US and Turkey unite to keep aid flowing into Syria
Russia wants to close the Turkey-Syria border to convoys, saying aid should be managed from Damascus
The US and Turkey have announced plans to work together to keep aid flowing across the border into Syria, despite moves by Russia in the UN Security Council to shut down humanitarian convoys.
The US envoy to the UN, Linda Thomas-Greenfield, met Ibrahim Kalin, spokesman and special adviser to Turkish President Recep Tayyip Erdogan, in Ankara on Wednesday.
They discussed extending and expanding a UN Security Council mandate for cross-border aid flows to Syria.
The mandate is set to expire on July 10.
“The officials discussed the importance of the UN Security Council reauthorising and expanding UN cross-border humanitarian access, which delivers life-saving assistance to the Syrian people,” US spokeswoman Olivia Dalton said.
Mr Erdogan's office pointed to looming “humanitarian crises and instabilities” in Idlib in north-western Syria, where UN convoys help millions of Syrians.
“It was stated that obstacles should be removed in order for cross-border humanitarian aid to be delivered through Turkey to Syria via the UN and that joint efforts should be made in this regard,” said the Turkish government.
Ms Thomas-Greenfield is visiting Turkey from Wednesday to Friday to push for the continuation of cross-border aid deliveries into Syria before a likely showdown with Russia in the Security Council over renewing the humanitarian mandate.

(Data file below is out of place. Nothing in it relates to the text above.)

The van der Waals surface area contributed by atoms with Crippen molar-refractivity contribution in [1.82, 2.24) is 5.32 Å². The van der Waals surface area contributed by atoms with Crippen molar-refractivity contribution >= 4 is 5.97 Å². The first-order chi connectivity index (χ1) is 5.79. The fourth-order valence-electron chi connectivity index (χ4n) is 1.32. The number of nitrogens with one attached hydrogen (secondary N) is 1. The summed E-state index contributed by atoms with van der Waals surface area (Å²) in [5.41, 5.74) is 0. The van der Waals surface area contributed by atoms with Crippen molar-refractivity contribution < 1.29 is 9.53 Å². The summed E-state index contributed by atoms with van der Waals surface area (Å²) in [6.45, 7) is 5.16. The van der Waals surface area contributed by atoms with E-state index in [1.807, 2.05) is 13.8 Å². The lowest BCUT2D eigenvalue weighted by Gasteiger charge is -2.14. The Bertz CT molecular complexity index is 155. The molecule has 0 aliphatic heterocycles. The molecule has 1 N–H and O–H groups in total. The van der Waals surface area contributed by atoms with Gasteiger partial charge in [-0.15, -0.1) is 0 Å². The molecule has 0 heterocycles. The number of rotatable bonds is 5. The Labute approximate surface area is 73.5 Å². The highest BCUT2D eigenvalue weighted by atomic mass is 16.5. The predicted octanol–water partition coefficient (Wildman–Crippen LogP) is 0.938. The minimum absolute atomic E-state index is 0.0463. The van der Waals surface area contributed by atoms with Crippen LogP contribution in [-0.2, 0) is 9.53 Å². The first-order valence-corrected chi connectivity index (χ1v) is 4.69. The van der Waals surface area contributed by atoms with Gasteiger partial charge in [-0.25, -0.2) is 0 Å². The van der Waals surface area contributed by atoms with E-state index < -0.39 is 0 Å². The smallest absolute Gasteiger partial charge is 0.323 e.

The 15-nation UN council first authorised cross-border aid operations into Syria in 2014 at four points.
Last year, it reduced that access to one point – the Bab Al Hawa gate between Turkey and Idlib – due to opposition from Russia and China over renewing all four.
The US and other council members have pushed to expand cross-border operations.
A resolution to extend council approval needs nine votes in favour and no veto from any of the five permanent members – Russia, China, Britain, France and the US.
Russia says cross-border deliveries are no longer necessary and that food, fuel, medicines and other aid should be overseen from the capital Damascus, with some passing across the front lines with rebel forces.
The UN’s top humanitarian official Mark Lowcock has called cross-border aid deliveries a “lifeline” for some three million Syrians living in the country’s turbulent north, saying that cross-line deliveries run by Damascus are not yet sufficient.
The north-western Idlib region accessed via Bab Al Hawa is the last remaining rebel stronghold against President Bashar Al Assad, who has largely regained control of Syria after a decade of civil war that has left the country and its economy in ruins.
Updated: June 2, 2021 10:48 PM